Demand for outbound shipments from India continued to be on the rise, with India’s merchandise exports estimated at $32.21 billion in May, up 67.39 per cent year-on-year, and 7.93 per cent as compared with May 2019.
Exports grew 5.15 per cent on a sequential basis. The year-on-year growth can be attributed to a weak base due to the disruption caused by a nationwide lockdown last year. However, compared with the pre-pandemic period and April 2021, the latest data released by the government is emblematic of recovery in external demand. The growth was driven by a rise in demand for engineering goods, petroleum products, gems and jewellery, pharmaceuticals and iron ore.
Preliminary data released by the commerce and industry ministry showed that Merchandise exports in the first two months of the fiscal year was $62.84 billion, up 12.44 per cent as compared to April-May 2019.
Exports were not immediately affected by the imposition of the lockdown across various states to contain the devastating resurgence of Covid-19 spread from April. Exporters said that the impact of lockdown in several states was limited, unlike last year when the nationwide lockdown was far more stringent.
India’s merchandise imports declined to a six-month low in May at $38.53 billion, as state-specific curbs amid the second wave of the pandemic hurt domestic consumption.
Imports grew 68.54 per cent on-year. On a sequential basis, imports were down 18.66 per cent, and fell 17.47 per cent as compared to May 2019.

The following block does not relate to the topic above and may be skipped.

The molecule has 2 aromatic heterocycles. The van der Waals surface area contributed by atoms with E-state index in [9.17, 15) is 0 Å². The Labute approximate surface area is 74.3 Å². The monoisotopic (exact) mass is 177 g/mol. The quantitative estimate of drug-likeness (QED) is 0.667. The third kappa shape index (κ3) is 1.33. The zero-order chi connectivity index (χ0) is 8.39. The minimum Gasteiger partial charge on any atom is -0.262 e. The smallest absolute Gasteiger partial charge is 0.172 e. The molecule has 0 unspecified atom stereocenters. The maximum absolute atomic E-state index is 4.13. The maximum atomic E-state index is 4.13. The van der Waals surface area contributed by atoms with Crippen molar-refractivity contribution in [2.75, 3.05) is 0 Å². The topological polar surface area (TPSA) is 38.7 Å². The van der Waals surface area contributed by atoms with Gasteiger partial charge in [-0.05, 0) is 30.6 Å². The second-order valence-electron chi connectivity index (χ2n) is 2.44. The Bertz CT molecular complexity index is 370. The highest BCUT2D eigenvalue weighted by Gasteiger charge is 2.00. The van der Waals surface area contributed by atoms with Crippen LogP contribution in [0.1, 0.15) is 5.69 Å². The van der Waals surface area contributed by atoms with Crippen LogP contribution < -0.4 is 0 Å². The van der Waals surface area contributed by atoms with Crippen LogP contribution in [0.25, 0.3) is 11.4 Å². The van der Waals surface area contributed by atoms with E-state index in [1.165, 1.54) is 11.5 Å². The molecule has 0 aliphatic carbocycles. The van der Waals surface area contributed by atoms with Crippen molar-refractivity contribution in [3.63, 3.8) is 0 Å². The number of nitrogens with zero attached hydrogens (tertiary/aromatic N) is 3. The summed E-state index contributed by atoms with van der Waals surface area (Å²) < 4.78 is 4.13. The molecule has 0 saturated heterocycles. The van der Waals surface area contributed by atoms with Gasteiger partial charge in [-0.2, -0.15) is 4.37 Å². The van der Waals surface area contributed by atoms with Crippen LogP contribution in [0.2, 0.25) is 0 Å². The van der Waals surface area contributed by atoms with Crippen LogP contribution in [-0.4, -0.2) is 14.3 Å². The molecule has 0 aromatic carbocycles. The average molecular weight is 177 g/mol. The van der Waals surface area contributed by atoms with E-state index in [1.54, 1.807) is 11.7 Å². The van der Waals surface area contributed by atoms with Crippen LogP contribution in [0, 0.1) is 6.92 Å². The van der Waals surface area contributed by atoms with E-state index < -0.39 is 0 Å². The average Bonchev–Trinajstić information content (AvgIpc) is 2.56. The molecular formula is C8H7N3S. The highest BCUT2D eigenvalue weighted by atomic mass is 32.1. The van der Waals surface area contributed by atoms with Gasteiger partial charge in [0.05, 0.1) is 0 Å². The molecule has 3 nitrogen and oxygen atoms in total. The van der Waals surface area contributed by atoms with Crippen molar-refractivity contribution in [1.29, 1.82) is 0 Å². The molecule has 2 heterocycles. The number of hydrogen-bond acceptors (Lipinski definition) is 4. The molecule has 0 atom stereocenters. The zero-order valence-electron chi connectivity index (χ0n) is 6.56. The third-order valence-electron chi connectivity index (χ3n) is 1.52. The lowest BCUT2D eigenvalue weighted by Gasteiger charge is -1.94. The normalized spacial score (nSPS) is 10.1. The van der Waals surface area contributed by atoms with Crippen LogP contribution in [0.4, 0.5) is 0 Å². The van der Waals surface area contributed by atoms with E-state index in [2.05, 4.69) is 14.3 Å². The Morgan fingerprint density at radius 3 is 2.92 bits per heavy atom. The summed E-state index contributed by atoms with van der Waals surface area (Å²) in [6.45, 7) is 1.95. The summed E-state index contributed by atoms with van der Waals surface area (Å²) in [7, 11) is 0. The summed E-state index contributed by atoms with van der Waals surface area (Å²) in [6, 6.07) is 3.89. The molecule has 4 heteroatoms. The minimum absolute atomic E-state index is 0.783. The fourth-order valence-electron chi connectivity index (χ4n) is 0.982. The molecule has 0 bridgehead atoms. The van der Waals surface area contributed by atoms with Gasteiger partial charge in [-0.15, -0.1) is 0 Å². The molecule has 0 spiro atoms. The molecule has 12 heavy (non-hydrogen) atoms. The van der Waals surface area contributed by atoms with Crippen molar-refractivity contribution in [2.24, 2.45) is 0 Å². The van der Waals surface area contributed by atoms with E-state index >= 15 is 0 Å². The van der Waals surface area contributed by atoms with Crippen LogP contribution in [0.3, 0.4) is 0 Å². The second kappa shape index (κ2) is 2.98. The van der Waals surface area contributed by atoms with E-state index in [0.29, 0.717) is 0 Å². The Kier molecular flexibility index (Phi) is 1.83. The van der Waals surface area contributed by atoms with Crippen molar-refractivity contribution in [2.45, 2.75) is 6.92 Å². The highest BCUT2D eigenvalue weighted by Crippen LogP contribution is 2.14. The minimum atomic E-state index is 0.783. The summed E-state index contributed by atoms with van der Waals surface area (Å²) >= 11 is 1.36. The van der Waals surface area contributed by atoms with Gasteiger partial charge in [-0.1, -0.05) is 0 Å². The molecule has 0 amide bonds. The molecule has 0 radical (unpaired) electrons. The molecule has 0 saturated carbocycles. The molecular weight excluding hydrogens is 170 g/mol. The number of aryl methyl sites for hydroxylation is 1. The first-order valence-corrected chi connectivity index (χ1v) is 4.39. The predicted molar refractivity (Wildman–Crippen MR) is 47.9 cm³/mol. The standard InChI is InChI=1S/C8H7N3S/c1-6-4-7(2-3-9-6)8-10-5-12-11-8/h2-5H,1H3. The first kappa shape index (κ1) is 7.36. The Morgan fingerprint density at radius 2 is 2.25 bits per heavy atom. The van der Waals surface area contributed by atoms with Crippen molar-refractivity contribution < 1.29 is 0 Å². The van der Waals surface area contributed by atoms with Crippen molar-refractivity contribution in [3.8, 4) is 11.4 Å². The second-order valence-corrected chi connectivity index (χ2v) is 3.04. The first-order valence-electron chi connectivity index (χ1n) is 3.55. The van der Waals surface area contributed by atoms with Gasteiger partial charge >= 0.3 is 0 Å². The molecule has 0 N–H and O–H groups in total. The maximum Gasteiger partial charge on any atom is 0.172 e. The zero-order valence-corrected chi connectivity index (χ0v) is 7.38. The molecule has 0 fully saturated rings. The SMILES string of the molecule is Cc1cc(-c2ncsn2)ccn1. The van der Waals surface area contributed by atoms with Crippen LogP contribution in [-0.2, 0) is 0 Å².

According to Aditi Nayar, chief economist at ICRA, considerable moderation in merchandise imports in May as compared to April is on account of a drastic fall in gold imports, as well as a dip in oil imports, with state curbs hitting mobility.
Trade deficit hit an eight-month low and narrowed to $6.32 billion, as compared to $15.1 billion in April and $16.84 billion in May 2019. However, it grew 74.69 per cent on-year from $3.62 billion in May 2020 due to the disruption caused by the Covid-19 induced lockdown last year.
“A predominant 63 per cent of the decline in the trade deficit in May 2021 relative to April 2021 was on account of the collapse in gold imports, with the balance led by a narrower oil deficit, led both by higher exports and lower imports,” Aditi Nayar, chief economist at ICRA said, adding that collapse in gold imports can also be attributed to large inventory built up since the Union Budget for 2021-211 was presented.
Engineering and Export Promotion Council of India (EEPC) India Chairman Mahesh Desai said that despite logistics and manpower issues caused by the second wave of pandemic, shipments of engineering goods remained robust in the month of May.
“Like previous two months, exports of engineering goods saw a substantial year-on-year rise of 53.14% in May primarily on account of low-base due to strict lockdown in the same month last year. We expect the order book of exporters to remain strong in the current financial year given the demand trend from key markets such as US, China and Europe,” Desai said.
In May, non-petroleum and non-gems and jewellery exports was $23.97 billion, up 45.96 per cent on year. As compared to May 2019, the segment grew 11.51 per cent.
Federation of Indian Export Organisations (FIEO) President Sharad Kumar Saraf said that growth in labour-intensive sectors such as cereal preparations and miscellaneous processed item, gems and jewellery, engineering goods, marine products, among others, augurs well for the job scenario, which is most relevant in the current context.
“The continuing impressive growth in exports reiterate our assessment that the order booking position of our exporters is not only extremely good but also the gradual opening up of major global markets and improvement of the situation in the country is expected to push exports growth further,” Saraf said.
Source: Hellenic Shipping News